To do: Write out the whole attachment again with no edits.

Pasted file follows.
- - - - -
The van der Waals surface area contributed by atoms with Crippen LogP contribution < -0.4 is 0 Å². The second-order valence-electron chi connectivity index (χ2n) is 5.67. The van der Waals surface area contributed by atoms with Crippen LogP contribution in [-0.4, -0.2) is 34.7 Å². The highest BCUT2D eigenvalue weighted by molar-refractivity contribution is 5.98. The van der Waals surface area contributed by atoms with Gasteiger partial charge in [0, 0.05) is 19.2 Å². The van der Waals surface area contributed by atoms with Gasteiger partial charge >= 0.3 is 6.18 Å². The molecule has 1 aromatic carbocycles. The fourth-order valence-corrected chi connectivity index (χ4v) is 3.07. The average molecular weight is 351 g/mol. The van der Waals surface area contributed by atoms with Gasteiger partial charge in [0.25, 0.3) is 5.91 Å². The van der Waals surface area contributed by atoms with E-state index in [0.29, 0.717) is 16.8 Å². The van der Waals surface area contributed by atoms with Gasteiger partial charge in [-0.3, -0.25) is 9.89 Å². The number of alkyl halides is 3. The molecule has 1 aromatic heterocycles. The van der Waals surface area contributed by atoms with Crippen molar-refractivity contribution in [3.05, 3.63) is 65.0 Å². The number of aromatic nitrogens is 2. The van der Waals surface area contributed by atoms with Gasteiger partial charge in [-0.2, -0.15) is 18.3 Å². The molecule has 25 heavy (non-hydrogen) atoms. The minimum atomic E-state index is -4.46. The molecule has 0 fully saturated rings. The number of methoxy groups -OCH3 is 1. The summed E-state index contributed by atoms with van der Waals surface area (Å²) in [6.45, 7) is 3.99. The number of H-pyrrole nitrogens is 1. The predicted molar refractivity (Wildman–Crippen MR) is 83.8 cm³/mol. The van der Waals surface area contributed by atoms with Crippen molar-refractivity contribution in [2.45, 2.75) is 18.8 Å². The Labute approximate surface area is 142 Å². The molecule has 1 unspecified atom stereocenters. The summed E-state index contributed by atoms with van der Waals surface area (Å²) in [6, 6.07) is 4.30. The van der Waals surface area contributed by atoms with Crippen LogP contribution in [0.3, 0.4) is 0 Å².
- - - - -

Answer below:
The van der Waals surface area contributed by atoms with Crippen LogP contribution < -0.4 is 0 Å². The second-order valence-electron chi connectivity index (χ2n) is 5.67. The van der Waals surface area contributed by atoms with Crippen LogP contribution in [-0.4, -0.2) is 34.7 Å². The highest BCUT2D eigenvalue weighted by molar-refractivity contribution is 5.98. The van der Waals surface area contributed by atoms with Gasteiger partial charge in [0, 0.05) is 19.2 Å². The van der Waals surface area contributed by atoms with Gasteiger partial charge >= 0.3 is 6.18 Å². The molecule has 1 aromatic carbocycles. The fourth-order valence-corrected chi connectivity index (χ4v) is 3.07. The average molecular weight is 351 g/mol. The van der Waals surface area contributed by atoms with Gasteiger partial charge in [0.25, 0.3) is 5.91 Å². The van der Waals surface area contributed by atoms with E-state index in [0.29, 0.717) is 16.8 Å². The van der Waals surface area contributed by atoms with Gasteiger partial charge in [-0.3, -0.25) is 9.89 Å². The number of alkyl halides is 3. The molecule has 1 aromatic heterocycles. The van der Waals surface area contributed by atoms with Crippen molar-refractivity contribution in [3.05, 3.63) is 65.0 Å². The number of aromatic nitrogens is 2. The van der Waals surface area contributed by atoms with Gasteiger partial charge in [-0.2, -0.15) is 18.3 Å². The molecule has 25 heavy (non-hydrogen) atoms. The minimum atomic E-state index is -4.46. The molecule has 0 fully saturated rings. The number of methoxy groups -OCH3 is 1. The summed E-state index contributed by atoms with van der Waals surface area (Å²) in [6.45, 7) is 3.99. The number of H-pyrrole nitrogens is 1. The predicted molar refractivity (Wildman–Crippen MR) is 83.8 cm³/mol. The van der Waals surface area contributed by atoms with Crippen molar-refractivity contribution in [2.45, 2.75) is 18.8 Å². The Labute approximate surface area is 142 Å². The molecule has 1 unspecified atom stereocenters. The summed E-state index contributed by atoms with van der Waals surface area (Å²) in [6, 6.07) is 4.30. The van der Waals surface area contributed by atoms with Crippen LogP contribution in [0.3, 0.4) is 0 Å².